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BIRDSONG, Presiding Judge.
Workers' compensation. Walton Superior Court. Before Judge Sorrells.
We granted this discretionary appeal to determine whether a workers' compensation claimant who is himself an employer in his own business and has exempted himself from workers' compensation coverage which he procures for his own employees (see OCGA 34-9-2.2) in his own business may nevertheless be a covered employee of another employer. In reversing an award of the Workers' Compensation Board, the trial court held that such an exempt employer is estopped to claim that he is a covered employee of another employer. Held:
1. OCGA 34-9-2.2 provides: "Any sole proprietor or partner of a business whose employees are eligible for benefits under this chapter may elect to be included as an employee under the workers' compensation insurance coverage of such business if he is actively engaged in the operation of the business and if the insurer is notified of his election to be so included. Any such sole proprietor or partner shall, upon such election, be entitled to the employee benefits and be subject to the employee responsibilities prescribed in this chapter." (Emphasis supplied.)
A person may wear two hats even under the Workers' Compensation Act. He may be exempt from coverage in his own business, but covered as an employee in another's business. He is obviously estopped from making a claim against his own company when he has exempted himself from coverage as an employer, not an employee, under OCGA 34-9-2.2; but when he is not the employer against whom his claim is being made and the business in which he makes the claim is not the business as to which he exempted himself as not being a covered employee, nothing in OCGA 34-9-2.2 estops him from making his claim. To hold otherwise would be illogical and, moreover, would penalize him from availing himself of the provisions of OCGA 34-9-2.2 as an employer of his own business. Compare Barbree v. Shelby Mut. Ins. Co., 105 Ga. App. 186, 188 (123 SE2d 905).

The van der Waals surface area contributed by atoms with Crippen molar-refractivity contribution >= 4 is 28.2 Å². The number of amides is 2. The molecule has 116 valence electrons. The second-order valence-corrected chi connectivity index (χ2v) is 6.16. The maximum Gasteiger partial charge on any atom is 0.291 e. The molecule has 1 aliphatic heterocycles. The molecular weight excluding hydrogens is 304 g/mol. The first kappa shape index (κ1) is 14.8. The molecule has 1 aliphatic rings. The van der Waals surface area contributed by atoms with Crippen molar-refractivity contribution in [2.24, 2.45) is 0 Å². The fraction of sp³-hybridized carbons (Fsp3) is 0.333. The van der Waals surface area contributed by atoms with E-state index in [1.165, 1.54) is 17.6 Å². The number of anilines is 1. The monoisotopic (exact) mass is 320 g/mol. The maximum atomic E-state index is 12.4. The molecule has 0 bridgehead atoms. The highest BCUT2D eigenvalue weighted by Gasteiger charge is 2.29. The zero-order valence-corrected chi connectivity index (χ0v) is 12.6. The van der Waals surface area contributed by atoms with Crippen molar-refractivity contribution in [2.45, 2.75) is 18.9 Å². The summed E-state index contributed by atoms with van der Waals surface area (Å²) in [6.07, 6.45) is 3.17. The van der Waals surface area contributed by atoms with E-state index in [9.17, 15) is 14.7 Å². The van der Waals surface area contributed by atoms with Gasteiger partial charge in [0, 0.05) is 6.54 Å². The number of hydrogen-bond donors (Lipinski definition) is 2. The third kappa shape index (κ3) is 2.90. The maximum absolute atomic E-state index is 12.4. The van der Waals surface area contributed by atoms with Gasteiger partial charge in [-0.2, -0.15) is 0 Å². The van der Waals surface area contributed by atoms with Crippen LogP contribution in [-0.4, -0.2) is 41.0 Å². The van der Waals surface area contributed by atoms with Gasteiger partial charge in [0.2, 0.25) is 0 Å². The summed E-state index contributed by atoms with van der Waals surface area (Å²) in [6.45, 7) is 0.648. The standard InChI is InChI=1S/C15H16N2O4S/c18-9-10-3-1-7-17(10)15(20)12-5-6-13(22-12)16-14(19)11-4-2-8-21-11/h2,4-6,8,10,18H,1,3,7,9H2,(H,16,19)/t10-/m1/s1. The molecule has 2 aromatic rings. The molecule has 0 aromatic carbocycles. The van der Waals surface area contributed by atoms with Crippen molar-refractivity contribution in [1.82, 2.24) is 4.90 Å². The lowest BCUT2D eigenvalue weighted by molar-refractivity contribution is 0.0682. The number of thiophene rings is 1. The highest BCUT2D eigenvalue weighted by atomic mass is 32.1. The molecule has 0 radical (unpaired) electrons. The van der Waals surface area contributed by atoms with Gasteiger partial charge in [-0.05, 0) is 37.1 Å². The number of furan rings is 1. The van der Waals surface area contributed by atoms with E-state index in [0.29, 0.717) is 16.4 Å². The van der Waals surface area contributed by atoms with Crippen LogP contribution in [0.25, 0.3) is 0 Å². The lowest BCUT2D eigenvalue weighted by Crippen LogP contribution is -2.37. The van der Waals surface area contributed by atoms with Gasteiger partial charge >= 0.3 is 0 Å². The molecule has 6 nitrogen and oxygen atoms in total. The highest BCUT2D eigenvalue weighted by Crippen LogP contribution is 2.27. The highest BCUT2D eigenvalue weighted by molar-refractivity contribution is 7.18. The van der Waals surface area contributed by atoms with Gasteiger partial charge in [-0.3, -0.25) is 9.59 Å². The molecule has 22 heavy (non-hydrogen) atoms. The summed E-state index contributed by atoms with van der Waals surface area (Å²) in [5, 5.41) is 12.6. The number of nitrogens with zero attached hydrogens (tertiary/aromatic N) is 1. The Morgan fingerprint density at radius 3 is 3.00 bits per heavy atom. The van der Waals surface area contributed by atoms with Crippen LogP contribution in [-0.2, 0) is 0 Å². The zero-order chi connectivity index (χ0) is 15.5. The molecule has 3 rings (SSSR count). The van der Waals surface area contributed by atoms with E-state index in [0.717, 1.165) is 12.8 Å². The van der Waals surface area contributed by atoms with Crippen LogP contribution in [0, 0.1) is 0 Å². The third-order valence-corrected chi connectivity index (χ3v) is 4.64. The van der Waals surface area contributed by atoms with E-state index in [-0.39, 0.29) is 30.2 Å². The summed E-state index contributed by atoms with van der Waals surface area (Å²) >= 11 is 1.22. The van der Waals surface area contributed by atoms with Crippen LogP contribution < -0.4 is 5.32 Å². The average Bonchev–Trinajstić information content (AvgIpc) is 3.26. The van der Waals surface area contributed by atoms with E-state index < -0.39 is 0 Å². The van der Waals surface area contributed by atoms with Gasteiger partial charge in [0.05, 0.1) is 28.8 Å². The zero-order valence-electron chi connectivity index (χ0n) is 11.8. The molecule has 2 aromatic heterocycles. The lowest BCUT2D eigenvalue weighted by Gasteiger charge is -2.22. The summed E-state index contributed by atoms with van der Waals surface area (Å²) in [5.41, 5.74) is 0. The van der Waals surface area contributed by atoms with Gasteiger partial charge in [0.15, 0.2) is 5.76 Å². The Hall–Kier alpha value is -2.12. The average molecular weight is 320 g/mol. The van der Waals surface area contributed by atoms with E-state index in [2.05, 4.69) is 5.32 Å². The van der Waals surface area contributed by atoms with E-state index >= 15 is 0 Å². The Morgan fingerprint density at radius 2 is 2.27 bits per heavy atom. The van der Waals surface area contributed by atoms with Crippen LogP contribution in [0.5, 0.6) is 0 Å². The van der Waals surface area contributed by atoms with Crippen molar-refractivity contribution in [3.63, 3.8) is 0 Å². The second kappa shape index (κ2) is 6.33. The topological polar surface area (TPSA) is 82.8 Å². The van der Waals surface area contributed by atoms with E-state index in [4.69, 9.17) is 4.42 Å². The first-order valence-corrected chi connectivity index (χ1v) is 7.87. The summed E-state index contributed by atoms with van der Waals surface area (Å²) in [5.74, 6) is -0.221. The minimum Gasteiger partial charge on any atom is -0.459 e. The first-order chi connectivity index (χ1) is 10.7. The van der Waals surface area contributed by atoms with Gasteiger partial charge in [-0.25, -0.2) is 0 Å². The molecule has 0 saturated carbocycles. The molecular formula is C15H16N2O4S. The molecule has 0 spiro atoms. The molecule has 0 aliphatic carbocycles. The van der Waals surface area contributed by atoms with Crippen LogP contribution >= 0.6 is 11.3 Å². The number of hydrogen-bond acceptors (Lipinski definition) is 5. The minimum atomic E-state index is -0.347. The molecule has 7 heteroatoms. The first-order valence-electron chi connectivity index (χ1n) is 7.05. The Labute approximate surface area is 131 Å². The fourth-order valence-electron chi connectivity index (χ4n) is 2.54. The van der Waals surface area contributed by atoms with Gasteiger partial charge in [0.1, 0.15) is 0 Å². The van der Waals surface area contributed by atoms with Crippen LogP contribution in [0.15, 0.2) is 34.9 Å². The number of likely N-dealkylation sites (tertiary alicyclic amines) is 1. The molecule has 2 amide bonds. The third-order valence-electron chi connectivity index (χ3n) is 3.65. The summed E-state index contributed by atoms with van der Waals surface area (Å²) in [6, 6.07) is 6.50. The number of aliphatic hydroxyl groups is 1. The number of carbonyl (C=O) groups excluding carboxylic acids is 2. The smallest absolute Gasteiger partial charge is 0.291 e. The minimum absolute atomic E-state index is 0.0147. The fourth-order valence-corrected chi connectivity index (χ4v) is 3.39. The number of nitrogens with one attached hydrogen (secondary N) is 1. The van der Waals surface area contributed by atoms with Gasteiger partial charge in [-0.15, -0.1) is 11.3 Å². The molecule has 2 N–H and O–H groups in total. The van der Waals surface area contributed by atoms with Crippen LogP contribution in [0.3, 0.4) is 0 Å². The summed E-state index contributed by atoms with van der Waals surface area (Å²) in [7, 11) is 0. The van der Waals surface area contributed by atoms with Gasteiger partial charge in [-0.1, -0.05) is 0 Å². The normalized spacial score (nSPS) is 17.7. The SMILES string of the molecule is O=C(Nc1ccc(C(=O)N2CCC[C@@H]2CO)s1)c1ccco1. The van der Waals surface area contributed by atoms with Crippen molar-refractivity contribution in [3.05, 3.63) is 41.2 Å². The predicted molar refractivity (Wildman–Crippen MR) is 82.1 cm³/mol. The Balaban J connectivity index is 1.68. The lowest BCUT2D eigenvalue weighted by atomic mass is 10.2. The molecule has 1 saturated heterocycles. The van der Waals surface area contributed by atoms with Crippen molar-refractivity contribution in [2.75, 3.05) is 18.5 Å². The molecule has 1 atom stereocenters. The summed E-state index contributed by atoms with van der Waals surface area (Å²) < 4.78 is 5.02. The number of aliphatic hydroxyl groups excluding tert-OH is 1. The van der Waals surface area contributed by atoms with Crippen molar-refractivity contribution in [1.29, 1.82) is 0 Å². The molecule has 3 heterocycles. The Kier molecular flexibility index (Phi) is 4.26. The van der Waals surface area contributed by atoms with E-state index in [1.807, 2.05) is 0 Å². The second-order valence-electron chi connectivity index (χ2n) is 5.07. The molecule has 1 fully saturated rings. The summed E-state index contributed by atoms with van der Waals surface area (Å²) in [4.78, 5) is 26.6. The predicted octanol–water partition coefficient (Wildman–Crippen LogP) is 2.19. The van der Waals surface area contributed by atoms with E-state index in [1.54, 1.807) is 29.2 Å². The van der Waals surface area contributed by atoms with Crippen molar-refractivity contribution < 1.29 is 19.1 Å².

2. Appellee contends the issues are entirely different than they appear: that in fact claimant misled appellee as to his workers' compensation status and should be estopped to recover benefits as appellee's employee under its policy and that the Board misapplied the facts and legal issues to conclude that this claimant was under the "control" of this employer. Be that as it may, the trial court erred in its conclusion upon the legal issue which it identified. The ruling of the trial court is reversed, and the case is remanded to the Board for determination of any questions as to whether this claimant in fact misled the appellee employer as to his status as an employee or as an independent contractor who was covered under his own workers' compensation insurance.
John G. Vlahakis, for appellees.
Mallard & Wilson, Emmett E. Mallard, Jr., Merritt J. Wilson, for appellant.
Thursday May 21 05:52 EDT

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